Ah, this was becoming clearer: Korean conservatives want to use the power of their government to bring down the North Korean regime and liberals want to organize grass roots efforts to care for North Koreans and enable them to become more involved in their own lives. What about “human rights?” I thought. I now suspect that it go both ways. Often it is used as a rhetorical tool by conservatives to delegitimize the North Korea regime without really addressing the underlying condition of the North Korean people. Regardless of ideological perspective, helping North Koreans certainly requires ending abuse, repression, and starvation.
My new realization of the different perspectives for viewing South Korean attitudes about how to deal with the North in 2014 allowed me to better understand debates I have heard about economic sanctions: economic sanctions may be justified for furthering regime change even if inflicting a good deal of human suffering.

Over the semester break I discovered and was fascinated with Suzy Kim, EVERYDAY LIFE IN THE NORTH KOREAN REVOLUTION, and 1945-1950. (Cornell, 2013). Kim focuses on the local community in North Korea during these pivotal years describing their breath and depth of community involvement. While I wish Kim wrote a South Korean focused volume 2, this book describes vibrant grass roots that make up everyday life and that should be the focus of community and social development in a growing democracy.
Spring 2014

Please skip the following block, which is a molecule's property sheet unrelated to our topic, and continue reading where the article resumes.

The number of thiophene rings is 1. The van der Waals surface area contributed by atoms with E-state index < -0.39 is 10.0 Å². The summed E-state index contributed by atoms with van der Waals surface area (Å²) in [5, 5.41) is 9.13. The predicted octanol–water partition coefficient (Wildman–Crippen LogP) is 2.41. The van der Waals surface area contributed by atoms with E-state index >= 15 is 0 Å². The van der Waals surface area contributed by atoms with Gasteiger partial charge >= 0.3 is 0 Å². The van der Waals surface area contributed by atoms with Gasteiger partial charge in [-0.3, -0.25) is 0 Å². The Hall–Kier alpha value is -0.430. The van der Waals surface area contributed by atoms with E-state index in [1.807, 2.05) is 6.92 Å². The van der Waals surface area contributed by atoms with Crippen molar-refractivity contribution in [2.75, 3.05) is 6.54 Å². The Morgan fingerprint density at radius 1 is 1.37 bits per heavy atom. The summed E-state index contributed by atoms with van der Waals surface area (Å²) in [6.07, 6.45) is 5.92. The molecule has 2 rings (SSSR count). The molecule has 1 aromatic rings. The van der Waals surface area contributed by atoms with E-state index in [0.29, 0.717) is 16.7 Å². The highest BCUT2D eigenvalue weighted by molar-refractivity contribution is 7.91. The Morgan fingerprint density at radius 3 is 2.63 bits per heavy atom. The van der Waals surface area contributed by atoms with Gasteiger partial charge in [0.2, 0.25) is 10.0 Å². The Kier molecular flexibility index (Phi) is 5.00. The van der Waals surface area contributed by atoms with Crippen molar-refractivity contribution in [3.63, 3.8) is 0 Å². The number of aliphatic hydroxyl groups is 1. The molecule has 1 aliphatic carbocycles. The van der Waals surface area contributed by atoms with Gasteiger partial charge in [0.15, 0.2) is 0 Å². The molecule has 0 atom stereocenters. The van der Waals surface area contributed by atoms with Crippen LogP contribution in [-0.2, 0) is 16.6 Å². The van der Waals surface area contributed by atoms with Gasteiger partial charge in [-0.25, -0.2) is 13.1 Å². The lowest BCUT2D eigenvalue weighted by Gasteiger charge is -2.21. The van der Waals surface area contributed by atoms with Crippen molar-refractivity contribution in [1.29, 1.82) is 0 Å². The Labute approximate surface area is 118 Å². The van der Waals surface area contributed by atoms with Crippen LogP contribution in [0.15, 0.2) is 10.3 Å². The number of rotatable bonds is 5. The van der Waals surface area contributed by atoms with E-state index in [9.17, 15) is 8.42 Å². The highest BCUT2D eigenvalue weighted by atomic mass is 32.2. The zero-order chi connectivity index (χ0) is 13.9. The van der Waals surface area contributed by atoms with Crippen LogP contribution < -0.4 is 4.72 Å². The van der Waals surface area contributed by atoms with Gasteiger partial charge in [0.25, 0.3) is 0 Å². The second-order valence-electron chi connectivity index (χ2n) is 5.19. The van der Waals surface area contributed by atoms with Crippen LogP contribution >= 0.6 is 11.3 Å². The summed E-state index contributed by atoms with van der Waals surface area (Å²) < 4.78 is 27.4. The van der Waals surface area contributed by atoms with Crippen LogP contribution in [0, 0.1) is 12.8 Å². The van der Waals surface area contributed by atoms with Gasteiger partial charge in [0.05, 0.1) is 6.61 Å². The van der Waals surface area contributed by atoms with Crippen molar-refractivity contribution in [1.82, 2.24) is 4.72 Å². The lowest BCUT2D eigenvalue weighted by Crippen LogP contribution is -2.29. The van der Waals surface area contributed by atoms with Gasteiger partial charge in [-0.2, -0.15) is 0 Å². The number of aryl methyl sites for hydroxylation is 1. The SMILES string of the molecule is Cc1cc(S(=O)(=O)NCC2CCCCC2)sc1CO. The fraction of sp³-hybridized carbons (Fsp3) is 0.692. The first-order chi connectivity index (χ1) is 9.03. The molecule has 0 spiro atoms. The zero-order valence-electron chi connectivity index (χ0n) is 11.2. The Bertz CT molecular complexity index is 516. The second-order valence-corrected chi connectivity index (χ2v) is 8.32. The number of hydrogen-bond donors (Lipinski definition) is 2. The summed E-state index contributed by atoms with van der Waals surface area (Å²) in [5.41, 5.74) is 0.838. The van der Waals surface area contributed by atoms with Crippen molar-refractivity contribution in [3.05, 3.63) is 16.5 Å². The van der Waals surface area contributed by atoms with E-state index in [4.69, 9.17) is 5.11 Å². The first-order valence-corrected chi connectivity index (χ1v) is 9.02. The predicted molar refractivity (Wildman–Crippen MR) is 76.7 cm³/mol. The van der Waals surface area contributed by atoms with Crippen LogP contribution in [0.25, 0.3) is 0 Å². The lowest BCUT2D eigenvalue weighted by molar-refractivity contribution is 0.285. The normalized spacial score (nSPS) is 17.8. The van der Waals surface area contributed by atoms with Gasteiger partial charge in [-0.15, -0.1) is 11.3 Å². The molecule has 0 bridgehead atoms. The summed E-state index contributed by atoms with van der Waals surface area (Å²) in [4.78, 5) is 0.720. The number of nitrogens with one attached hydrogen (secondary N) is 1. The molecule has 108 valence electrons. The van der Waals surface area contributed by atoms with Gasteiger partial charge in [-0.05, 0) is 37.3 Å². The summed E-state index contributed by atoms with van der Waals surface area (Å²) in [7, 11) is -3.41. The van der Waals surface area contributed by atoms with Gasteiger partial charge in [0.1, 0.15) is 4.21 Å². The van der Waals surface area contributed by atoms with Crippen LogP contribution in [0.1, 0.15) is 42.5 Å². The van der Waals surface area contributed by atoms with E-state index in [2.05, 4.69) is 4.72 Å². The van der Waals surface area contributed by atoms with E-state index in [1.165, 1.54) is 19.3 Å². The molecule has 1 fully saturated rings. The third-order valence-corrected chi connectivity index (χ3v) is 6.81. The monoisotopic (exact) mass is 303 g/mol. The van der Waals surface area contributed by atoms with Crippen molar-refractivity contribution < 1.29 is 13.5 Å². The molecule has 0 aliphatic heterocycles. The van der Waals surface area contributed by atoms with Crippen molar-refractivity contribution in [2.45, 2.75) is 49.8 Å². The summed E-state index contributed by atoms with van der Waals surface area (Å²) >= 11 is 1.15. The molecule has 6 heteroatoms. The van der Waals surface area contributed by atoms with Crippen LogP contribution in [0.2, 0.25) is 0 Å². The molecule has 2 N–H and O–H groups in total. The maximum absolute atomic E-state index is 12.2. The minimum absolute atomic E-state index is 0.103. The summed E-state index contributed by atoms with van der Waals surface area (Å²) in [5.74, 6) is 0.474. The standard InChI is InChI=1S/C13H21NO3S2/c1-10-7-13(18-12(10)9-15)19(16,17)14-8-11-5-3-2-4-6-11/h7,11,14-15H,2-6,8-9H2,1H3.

Much of my education about Korea has been from visiting museums, taking language and culture courses, attending music events, and listening to public lectures that I become aware of. On March 11, I attended the meeting of the Royal Asiatic Society to hear a speaker from something called LINK (Liberty in North Korea) talk about “Accelerating Change from the Bottom Up” who described the current state of North Korea through the eyes of recent defectors. I had not previously heard of LINK but I appreciated the approach taken by the speaker. He argued that change in North Korea was slow and that its continuation was inevitable but could be helped along by active NGOs. He said that ideological erosion and bureaucratic corruption were widespread and weakened the legitimacy and autocratic power of the regime. Furthermore, North Koreans are quite knowledgeable about recent economic and political developments in China. The pivotal change in North Korea, he argued, was the emergence of networks and markets because of the failure of the official food supply.